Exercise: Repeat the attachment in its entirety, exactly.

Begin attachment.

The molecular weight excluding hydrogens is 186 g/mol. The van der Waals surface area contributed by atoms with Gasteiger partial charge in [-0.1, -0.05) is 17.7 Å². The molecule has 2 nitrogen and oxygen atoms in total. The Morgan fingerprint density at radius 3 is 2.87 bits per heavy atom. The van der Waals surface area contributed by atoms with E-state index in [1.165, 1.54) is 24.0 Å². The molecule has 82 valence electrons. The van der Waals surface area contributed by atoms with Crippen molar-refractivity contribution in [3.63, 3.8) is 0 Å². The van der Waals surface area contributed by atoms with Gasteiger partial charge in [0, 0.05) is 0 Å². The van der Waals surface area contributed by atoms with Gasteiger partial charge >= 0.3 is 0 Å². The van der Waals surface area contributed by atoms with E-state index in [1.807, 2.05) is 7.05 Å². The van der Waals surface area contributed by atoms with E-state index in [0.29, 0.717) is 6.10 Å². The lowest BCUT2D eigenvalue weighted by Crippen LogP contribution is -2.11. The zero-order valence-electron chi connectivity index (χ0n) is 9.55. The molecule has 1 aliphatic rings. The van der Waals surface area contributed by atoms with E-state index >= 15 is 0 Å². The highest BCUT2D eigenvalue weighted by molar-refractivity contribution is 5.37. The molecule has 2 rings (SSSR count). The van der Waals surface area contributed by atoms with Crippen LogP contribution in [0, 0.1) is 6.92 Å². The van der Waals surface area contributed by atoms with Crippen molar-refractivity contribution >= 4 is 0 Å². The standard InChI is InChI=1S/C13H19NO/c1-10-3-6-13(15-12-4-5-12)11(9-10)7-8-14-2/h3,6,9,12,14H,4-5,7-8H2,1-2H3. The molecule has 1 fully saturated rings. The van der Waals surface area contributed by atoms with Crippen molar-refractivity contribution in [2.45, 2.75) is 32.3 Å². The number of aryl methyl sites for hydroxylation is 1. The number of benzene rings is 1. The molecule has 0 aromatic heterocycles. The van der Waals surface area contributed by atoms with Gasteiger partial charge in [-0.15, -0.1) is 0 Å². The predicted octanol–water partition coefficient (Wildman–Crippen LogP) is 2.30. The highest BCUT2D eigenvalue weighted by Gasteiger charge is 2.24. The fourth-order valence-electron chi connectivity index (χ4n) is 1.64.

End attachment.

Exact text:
The molecular weight excluding hydrogens is 186 g/mol. The van der Waals surface area contributed by atoms with Gasteiger partial charge in [-0.1, -0.05) is 17.7 Å². The molecule has 2 nitrogen and oxygen atoms in total. The Morgan fingerprint density at radius 3 is 2.87 bits per heavy atom. The van der Waals surface area contributed by atoms with E-state index in [1.165, 1.54) is 24.0 Å². The molecule has 82 valence electrons. The van der Waals surface area contributed by atoms with Crippen molar-refractivity contribution in [3.63, 3.8) is 0 Å². The van der Waals surface area contributed by atoms with Gasteiger partial charge in [0, 0.05) is 0 Å². The van der Waals surface area contributed by atoms with Gasteiger partial charge >= 0.3 is 0 Å². The van der Waals surface area contributed by atoms with E-state index in [1.807, 2.05) is 7.05 Å². The van der Waals surface area contributed by atoms with E-state index in [0.29, 0.717) is 6.10 Å². The lowest BCUT2D eigenvalue weighted by Crippen LogP contribution is -2.11. The zero-order valence-electron chi connectivity index (χ0n) is 9.55. The molecule has 1 aliphatic rings. The van der Waals surface area contributed by atoms with E-state index >= 15 is 0 Å². The highest BCUT2D eigenvalue weighted by molar-refractivity contribution is 5.37. The molecule has 2 rings (SSSR count). The van der Waals surface area contributed by atoms with Crippen LogP contribution in [0, 0.1) is 6.92 Å². The van der Waals surface area contributed by atoms with Crippen molar-refractivity contribution >= 4 is 0 Å². The standard InChI is InChI=1S/C13H19NO/c1-10-3-6-13(15-12-4-5-12)11(9-10)7-8-14-2/h3,6,9,12,14H,4-5,7-8H2,1-2H3. The molecule has 1 fully saturated rings. The van der Waals surface area contributed by atoms with Crippen molar-refractivity contribution in [2.45, 2.75) is 32.3 Å². The number of aryl methyl sites for hydroxylation is 1. The number of benzene rings is 1. The molecule has 0 aromatic heterocycles. The van der Waals surface area contributed by atoms with Gasteiger partial charge in [-0.15, -0.1) is 0 Å². The predicted octanol–water partition coefficient (Wildman–Crippen LogP) is 2.30. The highest BCUT2D eigenvalue weighted by Gasteiger charge is 2.24. The fourth-order valence-electron chi connectivity index (χ4n) is 1.64.